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Traditional Catholic liberal arts education faces two major challenges right now: 1) the massive redirection of higher education per se away from any serious consideration of God; and 2) the corruption in the Church. The former challenge has been with us for a long time, with some recent twists, and so has the latter—but it’s been a rough few weeks.

The issues with education are manifold, but the major one is the practical bent that colleges had already begun to take by the end of the nineteenth century. The great American convert Orestes Brownson said in a speech in 1853 that, before his conversion, he worked with Frances Wright, “the favorite pupil of Jeremy Bentham” (an early utilitarian), on a deliberate program to remove the mention of God from education:

The plan was not to make open attacks on religion, although we might belabor the clergy and bring them into contempt where we could; but to establish a system of state, we said, national schools, from which all religion was to be excluded, in which nothing was to be taught but such knowledge as is verifiable by the senses, and to which all parents were to be compelled by law to send their children.

The plan was in place in 1829, and its success over the past two centuries can hardly be questioned. Professional tracks or STEM courses (science, technology, engineering, and math) avoid deeper questions of meaning and purpose, yet they seem now more useful than (in the case of Wyoming Catholic College) learning theology, literature, history, philosophy, Latin, art, music, and outdoor leadership, as well as math and science. The schools that eschew traditional liberal arts are likely to provide an environment that fashionably encourages sexual self-expression and perhaps “liberates” students from their faith. But to many people, it is enough that practical training seems more likely to pay off financially: a good job, a good salary, a comfortable future.

This is the older part of the educational challenge. Let’s let Russell Kirk answer it: “If all schools, colleges, and universities were abolished tomorrow, still most young people would find lucrative employment, and means would exist, or would be developed, for training them for their particular types of work. Rather, I believe it to be the conservative mission of liberal learning to develop right reason among young people.” Yes, and to develop right reason, WCC employs an innovative, integrated curriculum to draw upon the tradition of the self-questioning Western world. Without a reasoned experience of this tradition, our graduates would be ill-prepared to make informed criticisms of the prevailing culture at large. How, for example, could they bring a needed perspective to the newer problems in education, such as the utopian and coercive “social justice” fad, unless they were steeped in the Bible and Greek philosophy, St. Augustine and St. Thomas Aquinas, Dante, and Shakespeare?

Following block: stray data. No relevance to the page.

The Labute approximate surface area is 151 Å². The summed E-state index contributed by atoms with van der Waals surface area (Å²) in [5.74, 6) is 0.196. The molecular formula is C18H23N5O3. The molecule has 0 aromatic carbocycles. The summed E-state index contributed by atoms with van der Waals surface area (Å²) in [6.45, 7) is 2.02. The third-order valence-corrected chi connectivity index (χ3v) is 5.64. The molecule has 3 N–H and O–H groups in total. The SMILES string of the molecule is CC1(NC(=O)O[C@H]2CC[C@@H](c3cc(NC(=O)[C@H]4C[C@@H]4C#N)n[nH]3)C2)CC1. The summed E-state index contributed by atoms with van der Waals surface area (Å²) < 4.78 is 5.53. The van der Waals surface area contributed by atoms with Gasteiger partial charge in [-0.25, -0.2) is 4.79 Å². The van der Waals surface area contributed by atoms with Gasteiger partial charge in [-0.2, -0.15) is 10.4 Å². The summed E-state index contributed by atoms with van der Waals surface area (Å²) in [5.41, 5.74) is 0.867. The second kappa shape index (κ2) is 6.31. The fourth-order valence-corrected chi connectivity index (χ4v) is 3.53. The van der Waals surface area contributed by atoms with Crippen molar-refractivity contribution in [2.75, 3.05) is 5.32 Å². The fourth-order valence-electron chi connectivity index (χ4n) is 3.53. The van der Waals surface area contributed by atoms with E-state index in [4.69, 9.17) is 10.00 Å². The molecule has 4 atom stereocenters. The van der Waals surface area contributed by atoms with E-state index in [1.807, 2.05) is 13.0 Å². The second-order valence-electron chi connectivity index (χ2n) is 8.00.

It is already difficult to persuade conscientious, worldly-minded students (they want jobs, success, and security as much as their parents) that they need to pursue knowledge for its own sake. And why would they come to a Catholic college with curfews and rules and separate dorms for men and women, especially when the Church that gives both traditional education and moral expectations their credibility itself seems rife with abuses?

Indeed, the question needs an answer. The revelations of corruption in the Church (now centering on Cardinal McCarrick and the bishops in Pennsylvania) sound uncannily familiar to anyone who remembers the Rudy Kos case in Dallas a generation ago. Bishop Charles Grahmann, under whose tenure the Kos affair exploded into a public trial and a national disgrace, died this past weekend. Corruption in the Church is nothing new, as readers of Dante and Chaucer—including our students—know well. Chaucer’s Pardoner, with his enthralling rhetoric and his appeal to the gullibility of the people who trust the Church, casts suspicion even upon good priests and bishops. Dante saw that the cynical careerists within the Church (circa 1300) were far more damaging to faith than the overt atheists outside it; Cardinal Sarah saw the same thing in God or Nothing (2015). Dante did not scruple to depict a pope in Hell.

It is no wonder that young lay Catholics across the country are applauding the exposure of abuses and calling for reform. If the nineteenth-century utilitarians worked to “belabor the clergy and bring them into contempt where [they] could,” the corrupt clergy of our day have now taken over the job themselves. They have transformed offices of spiritual trust into privileged opportunities for depravity, which is a sacrilege. They have undercut the credibility of the Catholic Church, the institution that the world most needs. Not a single truth of the Faith has changed, but as someone in the last few days put it, the Church itself needs better men. That very fact increases our responsibility at WCC. We need to help form a nobler generation, some of whom will surely become seminarians, a generation steeped in tradition and not bedeviled by news of the sexual depredations of priests or the excusing self-preservation of their superiors.

Republished with gracious permission from the Wyoming Catholic College Weekly Bulletin (August 2018).

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